A middle-aged man named Austin Elliot from Chicago said the day should also be a reminder that politicians were able to use the fear and anger generated by 9/11 for other purposes. “It’s crazy how the Bush administration was able to persuade Americans to go to war with Iraq although the Iraqi had nothing to do with the 9/11.”

Tuesday, October 10, 2017

Why The Government Is Only Allowed Certain Secrets

NEW YORK Sept. 26th- In a 2014 TED talk response to Edward Snowden’s case, the NSA deputy director Richard Ledgett confessed that “there are things that we need to be transparent about: our authorities, our processes, our oversight, who we are”. This may be one of the only agreeable things he said in a long televised conference call, but it is key. When it comes to transparency, and especially of the government, the former should be fully transparent in terms of process. This almost seems like an evidence when considering the definition of democracy. The people need to know what they voted for and how those to whom they gave power to are exercising it. However, when it comes to information, the government has a need to keep some information secret. This being for the public interest, not against. Snowden showed us that the government collects huge amount of data, especially through internet. This process of collecting (even stealing) data, should have been transparent. However, knowing that the government collects all this information, do we really also want to demand for the government to have all information public? Beyond the security argument, it seems that complete transparency contradicts the “right to privacy” which Snowden defends in his TED Talk. There would be no more privacy if the government was completely transparent. Between internet and reality TV, the right to privacy is already long forgotten. Especially after the Snowden case, we simply assume, and almost accept that the government knows everything about us. But if we want to fight for our right for privacy, then we cannot also demand for the government to not hold any information secret. And how would we limit transparency to simply the US?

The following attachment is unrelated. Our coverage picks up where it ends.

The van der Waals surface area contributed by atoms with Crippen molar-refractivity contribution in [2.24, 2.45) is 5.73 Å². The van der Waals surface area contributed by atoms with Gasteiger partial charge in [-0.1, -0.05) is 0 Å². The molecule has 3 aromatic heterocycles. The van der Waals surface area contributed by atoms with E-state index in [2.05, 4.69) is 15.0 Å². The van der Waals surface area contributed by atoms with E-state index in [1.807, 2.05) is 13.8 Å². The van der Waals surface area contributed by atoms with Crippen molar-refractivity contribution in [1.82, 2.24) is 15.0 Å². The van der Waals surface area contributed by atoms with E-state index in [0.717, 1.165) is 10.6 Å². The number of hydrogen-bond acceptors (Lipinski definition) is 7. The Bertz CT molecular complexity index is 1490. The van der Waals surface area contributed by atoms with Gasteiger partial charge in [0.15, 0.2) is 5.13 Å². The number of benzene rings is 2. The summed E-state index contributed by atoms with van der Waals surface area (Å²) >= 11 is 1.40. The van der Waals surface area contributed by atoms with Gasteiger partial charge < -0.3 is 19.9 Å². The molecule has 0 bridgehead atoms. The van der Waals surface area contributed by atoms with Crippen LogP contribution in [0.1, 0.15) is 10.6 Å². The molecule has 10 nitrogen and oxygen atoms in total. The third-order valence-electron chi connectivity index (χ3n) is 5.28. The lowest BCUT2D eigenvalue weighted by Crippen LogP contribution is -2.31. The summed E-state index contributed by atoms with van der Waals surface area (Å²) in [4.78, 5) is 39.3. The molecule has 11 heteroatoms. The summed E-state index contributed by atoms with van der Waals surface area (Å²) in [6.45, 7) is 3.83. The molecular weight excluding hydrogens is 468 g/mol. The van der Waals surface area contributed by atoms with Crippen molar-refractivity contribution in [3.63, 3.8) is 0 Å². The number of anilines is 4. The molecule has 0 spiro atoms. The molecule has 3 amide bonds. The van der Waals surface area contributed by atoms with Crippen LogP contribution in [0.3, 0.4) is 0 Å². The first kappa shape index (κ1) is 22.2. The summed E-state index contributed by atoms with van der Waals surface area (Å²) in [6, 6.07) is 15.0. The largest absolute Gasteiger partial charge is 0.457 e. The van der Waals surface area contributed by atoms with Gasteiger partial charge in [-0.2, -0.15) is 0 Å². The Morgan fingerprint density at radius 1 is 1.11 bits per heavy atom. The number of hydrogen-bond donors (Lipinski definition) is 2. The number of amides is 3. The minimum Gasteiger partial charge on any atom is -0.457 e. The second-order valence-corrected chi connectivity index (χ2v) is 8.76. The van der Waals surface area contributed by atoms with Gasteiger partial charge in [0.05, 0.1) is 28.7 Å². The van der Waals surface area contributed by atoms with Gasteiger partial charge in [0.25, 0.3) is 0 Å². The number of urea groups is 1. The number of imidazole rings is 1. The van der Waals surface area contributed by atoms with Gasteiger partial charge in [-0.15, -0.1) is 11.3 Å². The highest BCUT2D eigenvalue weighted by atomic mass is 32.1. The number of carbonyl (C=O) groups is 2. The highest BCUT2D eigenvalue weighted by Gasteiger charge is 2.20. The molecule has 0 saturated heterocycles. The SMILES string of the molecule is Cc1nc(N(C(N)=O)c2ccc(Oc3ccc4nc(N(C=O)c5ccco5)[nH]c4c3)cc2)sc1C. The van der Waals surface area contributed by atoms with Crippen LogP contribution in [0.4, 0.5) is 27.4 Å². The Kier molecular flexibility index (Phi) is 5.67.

Acknowledging that the government should keep information secret does not entail being against whistleblowers.On the contrary, whistleblowers, when playing their role in an intelligent way with the right process, releases crucial information which works towards holding government accountable. With whistleblowers such as Snowden ( and not Assange) it is also a matter of making the process more transparent. In Snowden’s case, the information given to the Guardian served as proof of the government’s actions but it was not about making the collected data public. This is what we need to fight for, not complete transparency. 

News Analysis

NEW YORK Sept. 18th - Foreign Affairs, Foreign Policy, The New York Times and Bloomberg all have different approaches when it come to reporting on world issues.
Foreign Policy and Foreign Affairs share the fact that they are both specialized on world issues, where as The New York Times and Bloomberg have a world section within the larger issue. Foreign Affairs strives to be an intellectual journal. It publishes a print magazine every two months but also publishes articles everyday on its website. They favor in depth reporting. Even on the website, the articles show up as big headlines, all taking up the same space showing that they are all analytical news article.Foreign Policy, on the other hand, presents itself much more as a puzzle of news where one can pick according to one’s interests. Foreign Affairs is more focused on world issues from a political studies perspective, where as Foreign Policy tries to be a world news bank accessible for anyone who is curious. Foreign Policy, which has a web platform and publishes 6 magazine issues annually, is interesting in how innovative its web platform is, exploring multimedia journalism. In the “Galleries” section they have photo essays, infographics, and a map room section, which moves away from the more traditional in depth reporting to multidisciplinary ways of seeing and learning about world news.  These multimedia presentations make the news a didactic tool which is not only theoretical but also experimental.  
Bloomberg is a business-oriented news source. Their world news is divided in one main “special report” and then the other news stories, which are more factual and concise. All their world articles talk about an issue which is related to economics or finance. The NYT is opposite of Bloomberg with an almost humanistic approach to world news. Their world section is divided by region as well as editorials and Op-Eds. The NYT also has very strong photography work which accompanies articles and supports the article as a report and not simply a news headline. Their world section doesn’t focus only on main events but also stories and niche topics. Where as Bloomberg has a more business practical approach, the NYT is more about storytelling.
All these news outlets, in their variations of presenting world news, reflect diverse journalistic methods of treating world news. The approach and presentation of the news depends on the mission of the individual outlet.


Monday, October 9, 2017

Remembering 9/11, Sixteen Years Later